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Dental Anesthesia

Bad Reaction to Numbing Agent

08/10/2010

Question:

Lately, when I have dental procedures ( i am not afraid of the dentist and am glad to finally have insurance) I find when they inject whatever it is into my gums, my heart begins to race, I can`t breath, and I feel as though I have to fight to not suffocate. It literally feels like I am fighting to maintain basic breathing functions,and that I may black out at any moment. I do not tell the dentist because I want to get my teeth fixed, but this last time, on the drive home, my left arm became numb and painful. Later in the day, I experienced pains in my chest. I read your response to a similar question and the expert seemed to be hung up on dental anxiety. I assure this is not the case. I am attempting to get back into shape, and take better care of myself, but I am fat, and I am getting older(47). Is this common to a new "numbing agent" or should I be concerned? I feel decent the next day, though tired.

Answer:

The symptoms you report could be due to the epinephrine (adrenaline) added to local anesthetics to make them work better and last longer. Some people are very sensitive to the drug but the doses used at the dentist are very low.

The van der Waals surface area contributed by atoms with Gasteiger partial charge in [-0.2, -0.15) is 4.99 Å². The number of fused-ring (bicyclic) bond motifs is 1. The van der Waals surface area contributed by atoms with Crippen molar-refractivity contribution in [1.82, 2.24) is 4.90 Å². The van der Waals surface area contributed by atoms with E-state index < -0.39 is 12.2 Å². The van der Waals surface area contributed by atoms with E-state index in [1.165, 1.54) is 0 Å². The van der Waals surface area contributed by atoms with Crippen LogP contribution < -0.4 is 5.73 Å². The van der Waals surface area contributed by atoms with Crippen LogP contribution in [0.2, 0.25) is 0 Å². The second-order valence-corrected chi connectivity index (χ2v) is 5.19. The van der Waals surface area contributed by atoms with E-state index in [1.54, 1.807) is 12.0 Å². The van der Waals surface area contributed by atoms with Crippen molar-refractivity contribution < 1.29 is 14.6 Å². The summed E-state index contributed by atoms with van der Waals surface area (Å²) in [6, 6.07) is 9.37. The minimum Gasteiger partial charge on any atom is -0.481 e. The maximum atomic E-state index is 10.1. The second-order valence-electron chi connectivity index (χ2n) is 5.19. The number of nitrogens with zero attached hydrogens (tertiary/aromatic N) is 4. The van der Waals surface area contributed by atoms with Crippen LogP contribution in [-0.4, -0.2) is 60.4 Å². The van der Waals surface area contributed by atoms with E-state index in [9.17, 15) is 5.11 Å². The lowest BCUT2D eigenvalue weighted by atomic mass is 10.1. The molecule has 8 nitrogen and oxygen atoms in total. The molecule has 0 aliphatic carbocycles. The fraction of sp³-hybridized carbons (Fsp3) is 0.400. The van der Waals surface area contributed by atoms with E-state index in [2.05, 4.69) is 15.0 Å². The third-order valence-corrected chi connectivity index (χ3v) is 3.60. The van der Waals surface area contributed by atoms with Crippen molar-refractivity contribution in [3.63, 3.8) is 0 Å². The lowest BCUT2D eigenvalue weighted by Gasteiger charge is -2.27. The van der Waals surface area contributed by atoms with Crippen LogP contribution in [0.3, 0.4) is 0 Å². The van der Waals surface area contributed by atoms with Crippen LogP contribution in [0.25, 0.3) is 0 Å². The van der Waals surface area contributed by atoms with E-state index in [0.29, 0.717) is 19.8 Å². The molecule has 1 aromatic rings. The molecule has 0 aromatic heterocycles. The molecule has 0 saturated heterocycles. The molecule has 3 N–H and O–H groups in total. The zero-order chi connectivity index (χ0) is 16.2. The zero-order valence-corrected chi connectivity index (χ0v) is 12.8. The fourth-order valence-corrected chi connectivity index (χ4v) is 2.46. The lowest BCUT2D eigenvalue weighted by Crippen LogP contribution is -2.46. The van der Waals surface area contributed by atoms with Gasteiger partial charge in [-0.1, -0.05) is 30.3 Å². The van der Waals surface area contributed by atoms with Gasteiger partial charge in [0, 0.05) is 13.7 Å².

You should tell your dentist about your reaction. He or she has heard this many times before and there are steps he or she can take to help reduce this feeling. It is also possible that you are taking medications that exaggerate the effects of epinephrine or that you have an underlying heart rhythm abnormality, which causes your rapid heart rate. Again, discuss this with your dentist. It is always best to not withhold information like this from any doctor, including your dentist who is interested in your general well being as well as your teeth.

For more information:

Go to the Dental Anesthesia health topic, where you can:

Response by:

Steven I Ganzberg, SB, DMD, MS Steven I Ganzberg, SB, DMD, MS
Formerly, Clinical Professor of Dentistry
College of Dentistry
The Ohio State University